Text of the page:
Friday, October 31, 2008

A ridiculous number of Halloween pictures

We painted pumpkins:

And ourselves:

And sometimes threw things on the floor:

Before trying to escape:

Isabel says green macaroni and cheese does NOT taste the same:

But Aidan didn't seem to mind:

Kiki and a hockey player, ready to trick-or-treat:

And don't forget about Jiji the cat:

"Mom, I have the perfect costume for you!" she says:

Happy Halloween.

Thursday, October 30, 2008

"Mom, I'm really worried."

So says Isabel. She's worried because if "Garack Obama" wins the Presidency, then John McCain will be sad. One of those moments when my child inspires me to be more forgiving than I would be if left to my own devices.

We've been talking a lot about the election this week - what the President does, what a government is, how elections work. We've compared governing a country and "governing" a family (ahem, Mommy would win if we held an election for President of our family) and created mock platforms for pretend elections. We've been tracking CNN's Poll of Polls map and seeing how the votes are predicted to fall. We explored the two-party system (no sense introducing unnecessary confusion, so I refrained from talking about how nice it would be to have more than two major parties...) and the basic differences between liberal and conservative political philosophies, in terms of taxes and government programs. War is not something with which the children are familiar and I plan to keep it that way for a good, long while, so for now that's it.

In our discussion of differing philosophies I emphasized the importance of tolerance and understanding and teamwork. Isabel, no real surprise, appears to be a liberal. It is possible that the Obama sign in our yard, Obama sticker on our car, Obama pin on my purse and recent political discussions have influenced her. I expect that when she hits a rebellious phase she'll declare herself a conservative and hole up in her bedroom with a pinup of Dick Cheney.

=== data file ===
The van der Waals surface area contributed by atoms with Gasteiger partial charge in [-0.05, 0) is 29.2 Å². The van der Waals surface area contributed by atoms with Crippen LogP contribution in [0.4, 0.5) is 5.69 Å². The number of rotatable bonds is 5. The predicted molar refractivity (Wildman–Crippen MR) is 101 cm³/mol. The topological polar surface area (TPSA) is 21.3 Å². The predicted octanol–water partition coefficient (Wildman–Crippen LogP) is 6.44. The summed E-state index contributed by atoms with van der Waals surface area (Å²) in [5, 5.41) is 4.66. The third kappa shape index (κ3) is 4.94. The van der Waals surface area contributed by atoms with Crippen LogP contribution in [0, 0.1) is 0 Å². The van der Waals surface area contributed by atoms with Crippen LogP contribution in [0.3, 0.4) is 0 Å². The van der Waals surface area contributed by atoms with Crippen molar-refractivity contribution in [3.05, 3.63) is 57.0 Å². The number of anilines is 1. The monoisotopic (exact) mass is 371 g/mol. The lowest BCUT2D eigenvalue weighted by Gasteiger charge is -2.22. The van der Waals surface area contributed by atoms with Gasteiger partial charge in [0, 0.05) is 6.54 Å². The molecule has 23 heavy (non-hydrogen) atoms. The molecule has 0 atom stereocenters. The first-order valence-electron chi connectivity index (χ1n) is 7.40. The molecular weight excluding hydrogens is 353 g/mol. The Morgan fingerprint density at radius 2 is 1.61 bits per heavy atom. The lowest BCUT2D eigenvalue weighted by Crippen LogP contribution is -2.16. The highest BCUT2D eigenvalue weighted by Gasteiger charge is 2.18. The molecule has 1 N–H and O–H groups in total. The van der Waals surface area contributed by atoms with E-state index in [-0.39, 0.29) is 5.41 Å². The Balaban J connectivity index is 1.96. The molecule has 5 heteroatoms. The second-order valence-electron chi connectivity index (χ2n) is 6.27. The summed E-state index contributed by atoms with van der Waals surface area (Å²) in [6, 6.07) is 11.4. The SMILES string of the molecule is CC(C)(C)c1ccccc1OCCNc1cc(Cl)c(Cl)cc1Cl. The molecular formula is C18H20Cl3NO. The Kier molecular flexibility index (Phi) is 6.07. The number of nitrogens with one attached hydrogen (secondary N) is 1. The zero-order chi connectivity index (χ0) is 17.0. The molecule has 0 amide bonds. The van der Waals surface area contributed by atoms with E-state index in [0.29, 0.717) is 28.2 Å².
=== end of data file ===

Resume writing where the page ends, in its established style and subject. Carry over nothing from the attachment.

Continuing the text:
We hit two homeschool co-ops this week, one on Monday and one of Wednesday. The one Monday was really more of a simple get-together playtime. Wednesday was an art and music program, which both kids loved. Isabel liked the singing and even Aidan got in on it, doing some of the motions. Aidan also threw a dozen animal crackers in the garbage before I realized that he was not, in fact, eating them that quickly. At these co-ops, I get a huge kick out of watching the big kids interact with the little kids. They are consistently kind, gentle and patient with the littles. I've often heard it said that a benefit of homeschooling is that the children learn to interact with people of all ages, not only with same-age peers. I definitely see this to be true in our homeschool association. Even when the teenagers are being, well, teenagerey, they're still genuinely good kids who have awesome relationships with their parents and a real respect for the people around them.

Monday was also Irish dancing. The kids had a Halloween party in class. Aidan wants to Irish dance. When he turns 3, we'll have to get him in. He puts his hands behind his back and prances around. It's very cute.

Tonight we went on a tour of a local apple farm with the Girl Scouts. Isabel had a great time. She didn't look at us once the whole time - she was having too much fun with her friends to see what Mom and Dad and Aidan were up to. Since the tour was only an hour and it's 20 minutes from home, we stuck around while they had Scout-y fun. Bought apples and candy. Aidan LOVES apples. Loves them. I bought a bushel and reserved one, washed it in the bathroom, and gave it to him to eat. He ran around with it for 20 minutes and then tripped tragically, the apple rolling from his hands and across the filthy farm floor. He watched it go with huge, mournful eyes and immediately began to wail. When I tossed it out (too dirty to wash off!), he marched his self right back into the store and to the apple table, where he pointed at the apples and signed "more". Still crying. In case anyone is wondering, a single apple costs 23 cents. And if you buy your child that single apple, he will have approximately two bites before he decides he's "Ah Dah" (all done) with a casual shrug, as though he doesn't understand why you bothered buying it in the first place.

More reading and writing and math here. Isabel wants to do "hard math" now. Funny, because she doesn't seem to want to learn the "easy math".

Now, a couple photos:

Aidan doing the motions to a song.

I have some cute photos of Isabel singing and doing the motions as well, but they also prominently show the other kids. I'm not sure if that's okay or not, posting full face shots of other peoples' kids online. Oh well.

One last one of Aidan, when it was time to leave.

Tuesday, October 21, 2008

Stuff we've done